Resolutions may fail because people may not be ready for change, or their goals may be too lofty or hard to measure. Self-improvement is hard to achieve when most people don’t possess the will power to accomplish their goals. Evidently, Timothy Pychyl, a professor of psychology at Carleton University in Canada states that resolutions are a form of “cultural procrastination,” an effort to reinvent oneself. Individuals make resolutions as a way of motivating themselves, Pychal says. He argues that people aren’t ready to modify their habits, particularly unhealthy habits, and that accounts for the high failure rate. Another reason, suggests Dr. Avya Sharma of the Canadian Obsesity Network, is that people set unrealistic goals and impractical expectations in their resolutions.

Many teenagers develop resolutions to significantly improve their personalities. For instance, OH student Luca Ciua divulges, “I wish to become an extrovert rather than an introvert.” So far, he has not reached his goal of becoming less shy, but he hopes to achieve it soon. Luca also believes that it is beneficial to make New Year’s resolutions “because it makes you a better person both inside and out.”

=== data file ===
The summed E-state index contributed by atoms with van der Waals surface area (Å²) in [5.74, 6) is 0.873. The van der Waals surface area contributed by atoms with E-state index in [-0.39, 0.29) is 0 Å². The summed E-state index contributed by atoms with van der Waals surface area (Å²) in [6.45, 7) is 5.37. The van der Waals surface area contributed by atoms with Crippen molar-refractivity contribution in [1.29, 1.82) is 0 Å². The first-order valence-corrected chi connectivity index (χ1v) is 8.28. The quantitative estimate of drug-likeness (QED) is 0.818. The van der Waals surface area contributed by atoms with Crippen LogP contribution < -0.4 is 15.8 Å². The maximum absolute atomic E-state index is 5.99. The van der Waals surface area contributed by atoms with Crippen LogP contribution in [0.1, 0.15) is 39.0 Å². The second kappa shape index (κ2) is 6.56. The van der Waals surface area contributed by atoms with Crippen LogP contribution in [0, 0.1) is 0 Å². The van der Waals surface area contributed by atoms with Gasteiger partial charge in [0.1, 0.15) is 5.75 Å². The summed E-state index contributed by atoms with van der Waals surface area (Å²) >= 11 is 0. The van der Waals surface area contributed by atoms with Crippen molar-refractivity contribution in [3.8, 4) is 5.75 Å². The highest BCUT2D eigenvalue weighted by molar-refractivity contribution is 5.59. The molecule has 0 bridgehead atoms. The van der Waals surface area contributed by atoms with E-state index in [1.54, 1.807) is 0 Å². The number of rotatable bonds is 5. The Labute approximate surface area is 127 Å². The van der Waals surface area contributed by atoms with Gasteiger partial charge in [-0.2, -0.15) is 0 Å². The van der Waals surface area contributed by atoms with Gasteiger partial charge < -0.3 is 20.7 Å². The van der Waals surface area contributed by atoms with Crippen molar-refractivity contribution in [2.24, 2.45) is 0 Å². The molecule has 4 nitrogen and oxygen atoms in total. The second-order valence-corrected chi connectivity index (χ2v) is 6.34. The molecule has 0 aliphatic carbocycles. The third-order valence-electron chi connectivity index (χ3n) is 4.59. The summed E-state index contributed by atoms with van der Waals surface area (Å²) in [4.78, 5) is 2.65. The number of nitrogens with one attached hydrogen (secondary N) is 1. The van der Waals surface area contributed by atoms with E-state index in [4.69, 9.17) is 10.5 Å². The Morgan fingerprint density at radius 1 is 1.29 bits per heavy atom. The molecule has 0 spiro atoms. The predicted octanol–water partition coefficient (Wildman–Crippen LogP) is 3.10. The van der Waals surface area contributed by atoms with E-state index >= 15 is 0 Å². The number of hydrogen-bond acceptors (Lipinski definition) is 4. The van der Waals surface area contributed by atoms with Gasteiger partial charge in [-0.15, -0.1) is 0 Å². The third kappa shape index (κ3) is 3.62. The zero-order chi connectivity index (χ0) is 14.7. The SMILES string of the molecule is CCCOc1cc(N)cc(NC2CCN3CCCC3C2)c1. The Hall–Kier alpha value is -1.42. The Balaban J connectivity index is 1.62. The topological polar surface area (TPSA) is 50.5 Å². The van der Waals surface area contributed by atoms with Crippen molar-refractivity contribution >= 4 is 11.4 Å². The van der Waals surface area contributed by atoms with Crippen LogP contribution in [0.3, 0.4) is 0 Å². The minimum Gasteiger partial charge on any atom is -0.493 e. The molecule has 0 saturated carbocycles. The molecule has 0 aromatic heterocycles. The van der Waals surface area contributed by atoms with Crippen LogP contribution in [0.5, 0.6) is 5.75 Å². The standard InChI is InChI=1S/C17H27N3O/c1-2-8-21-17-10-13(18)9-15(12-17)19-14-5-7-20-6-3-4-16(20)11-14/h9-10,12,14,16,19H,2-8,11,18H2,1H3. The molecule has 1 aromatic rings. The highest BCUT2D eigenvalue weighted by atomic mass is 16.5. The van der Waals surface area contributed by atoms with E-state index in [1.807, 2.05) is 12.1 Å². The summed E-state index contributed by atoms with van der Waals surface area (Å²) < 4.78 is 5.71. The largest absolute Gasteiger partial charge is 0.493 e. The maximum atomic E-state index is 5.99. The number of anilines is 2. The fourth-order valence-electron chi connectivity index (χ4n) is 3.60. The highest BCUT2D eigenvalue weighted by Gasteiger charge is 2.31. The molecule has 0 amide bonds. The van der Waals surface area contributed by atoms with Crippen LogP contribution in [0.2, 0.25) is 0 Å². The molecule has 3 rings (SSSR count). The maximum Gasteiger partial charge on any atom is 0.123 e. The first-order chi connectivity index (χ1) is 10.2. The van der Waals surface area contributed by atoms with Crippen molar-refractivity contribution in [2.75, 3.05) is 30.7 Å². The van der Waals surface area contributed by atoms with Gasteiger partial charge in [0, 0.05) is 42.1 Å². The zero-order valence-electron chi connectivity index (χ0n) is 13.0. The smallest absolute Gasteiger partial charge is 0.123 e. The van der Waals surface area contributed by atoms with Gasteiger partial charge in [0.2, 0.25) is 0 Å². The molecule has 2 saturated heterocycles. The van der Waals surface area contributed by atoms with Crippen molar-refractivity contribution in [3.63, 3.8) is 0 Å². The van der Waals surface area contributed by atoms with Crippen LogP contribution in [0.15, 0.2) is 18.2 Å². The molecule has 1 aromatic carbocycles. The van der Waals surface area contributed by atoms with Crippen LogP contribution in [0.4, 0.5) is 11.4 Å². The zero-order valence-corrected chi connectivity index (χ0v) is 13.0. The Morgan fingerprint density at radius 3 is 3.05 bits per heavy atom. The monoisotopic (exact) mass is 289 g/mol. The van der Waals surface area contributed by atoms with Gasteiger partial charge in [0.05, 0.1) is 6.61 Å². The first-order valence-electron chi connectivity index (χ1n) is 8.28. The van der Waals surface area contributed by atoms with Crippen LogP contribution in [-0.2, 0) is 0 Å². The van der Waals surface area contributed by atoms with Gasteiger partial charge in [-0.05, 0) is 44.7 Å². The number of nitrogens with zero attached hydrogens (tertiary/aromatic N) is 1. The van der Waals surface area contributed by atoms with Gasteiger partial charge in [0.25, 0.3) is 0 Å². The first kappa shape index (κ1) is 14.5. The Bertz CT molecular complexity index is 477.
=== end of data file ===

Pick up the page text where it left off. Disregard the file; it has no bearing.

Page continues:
Similarly, an anonymous OH student made an important resolution pertaining to her potential future career. She declares, “I want to become a better dancer.” This particular type of resolution is quite common, as many people desire advancements in their fitness and other skills. In fact, Tripsavvy and Statistic Brain both recorded “fit in fitness” in their top ten most popular New Year’s resolutions lists.

On the other hand, other students at OH have been successful in keeping up with their resolutions. Student Madeline Chamorro decided to make a resolution this year to improve her school performance. “My New Year’s Resolution is to do my homework earlier rather than later,” she admits. Chamorro mentions that she has maintained her goal so far. She hopes that by following through with her resolution, she can become a better student by not procrastinating as much.